From deeper sleep to lower chronic disease risk, cycling offers a wealth of advantages.
From the fresh air in your face to getting to explore new routes, there’s a lot to love about cycling. It also comes with a list of health benefits that make getting out for a ride on your bike a great workout.
Any kind of activity offers a boost for your body and brain, but unlike other types of aerobic exercise (like jogging or walking), you can make cycling a high-intensity workout without putting as much pressure on the joints.
Many of the studies that have looked at how cycling affects health find that cycling just a few days a week is enough to lead to the following health benefits.
Cycling Boosts Aerobic Fitness (Without Stressing Your Joints)
Cardiovascular or aerobic activity is an important part of physical fitness. The U.S. Department of Health and Human Services Physical Activity Guidelines for Americans (PDF) calls for everyone over 18 to get at least 150 minutes of moderate intensity cardio each week (or 75 minutes of vigorous intensity cardio), noting that more is linked to more long-term health benefits. Cycling at either intensity is one way to incorporate this type of movement.
And if you’re someone who has hip, knee, or ankle joint issues, or you just want to prevent them for the future, cycling provides an excellent choice, according to Bianca Beldini, DPT, a physical therapist and USA-certified triathlon coach based in South Nyack, New York. “Cycling is considered to be low impact, which means it puts less stress on the lower extremity joints,” she says. “With a proper bike setup, cycling can challenge a person’s overall system without excessive load or adverse forces through the joints.”
Cycling Builds Core Strength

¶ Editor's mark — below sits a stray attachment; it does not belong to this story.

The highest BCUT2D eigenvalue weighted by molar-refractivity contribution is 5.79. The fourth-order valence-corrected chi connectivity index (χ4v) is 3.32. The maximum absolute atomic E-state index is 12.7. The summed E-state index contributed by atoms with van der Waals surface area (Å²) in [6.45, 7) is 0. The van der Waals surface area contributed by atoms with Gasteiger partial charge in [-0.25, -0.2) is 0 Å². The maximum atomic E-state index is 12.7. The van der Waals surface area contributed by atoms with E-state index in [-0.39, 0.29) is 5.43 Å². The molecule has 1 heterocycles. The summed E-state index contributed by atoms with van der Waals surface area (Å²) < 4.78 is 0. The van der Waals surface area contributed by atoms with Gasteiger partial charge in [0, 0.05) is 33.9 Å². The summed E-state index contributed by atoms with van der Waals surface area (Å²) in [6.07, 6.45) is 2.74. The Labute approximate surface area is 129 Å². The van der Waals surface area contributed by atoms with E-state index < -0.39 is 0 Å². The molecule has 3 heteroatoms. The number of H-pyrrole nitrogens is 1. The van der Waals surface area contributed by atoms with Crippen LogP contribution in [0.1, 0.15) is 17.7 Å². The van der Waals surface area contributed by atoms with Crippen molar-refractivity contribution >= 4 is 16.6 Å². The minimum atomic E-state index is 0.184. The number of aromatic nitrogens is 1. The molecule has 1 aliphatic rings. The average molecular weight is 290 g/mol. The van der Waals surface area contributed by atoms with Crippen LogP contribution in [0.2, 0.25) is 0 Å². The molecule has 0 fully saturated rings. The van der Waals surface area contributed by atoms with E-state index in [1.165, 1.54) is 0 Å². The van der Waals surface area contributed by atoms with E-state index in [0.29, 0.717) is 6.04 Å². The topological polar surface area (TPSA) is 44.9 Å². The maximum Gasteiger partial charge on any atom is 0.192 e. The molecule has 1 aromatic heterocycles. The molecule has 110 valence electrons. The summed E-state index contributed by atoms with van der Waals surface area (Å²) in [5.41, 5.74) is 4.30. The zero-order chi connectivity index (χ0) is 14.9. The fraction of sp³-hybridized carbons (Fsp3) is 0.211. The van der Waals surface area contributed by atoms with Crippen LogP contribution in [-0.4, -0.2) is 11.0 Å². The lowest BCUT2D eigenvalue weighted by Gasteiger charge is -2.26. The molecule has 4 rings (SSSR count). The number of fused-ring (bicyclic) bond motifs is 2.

When it comes to cycling, you might think cardio, not strength. But Beldini says outdoor riding, in particular, can significantly challenge the abdominal muscles and build core stability because you need to balance on the bike. That’s particularly true over rougher terrain, where you’ll have to shift direction often to avoid obstacles.
“Balancing the body’s center of mass over moving wheels requires engaging numerous muscles in your lower back, abdominals, and hips,” she says. “Even slight shifts as you ride can fire up those muscles.”
And a stronger core can have a profound ripple effect on your health, adds Neel Anand, MD, director of spine trauma at Cedars-Sinai Spine Center in Los Angeles. A stronger core not only lowers risk of back pain, he says, but also helps prevent tension headaches and energy slumps because you’re in better alignment throughout the day. “With more core strength and stability, you have more efficiency in your movements, not matter what activity you’re doing,” he says.
Cycling May Improve Bone Health
Higher-impact activities, like jumping and running, create stress on the body that can improve bone density, says Dr. Anand, which is an important part of healthy aging. But just because you prefer cycling doesn’t mean you’re missing out — especially if you go off-road.
A previous study, for instance, found that mountain biking can create enough ground impact to be beneficial for bone strength. Also, it requires upper-body muscle engagement to maintain stability, and the combination of those factors could improve bone structure overall, the researchers note in the study.
A Bike Ride May Help You Sleep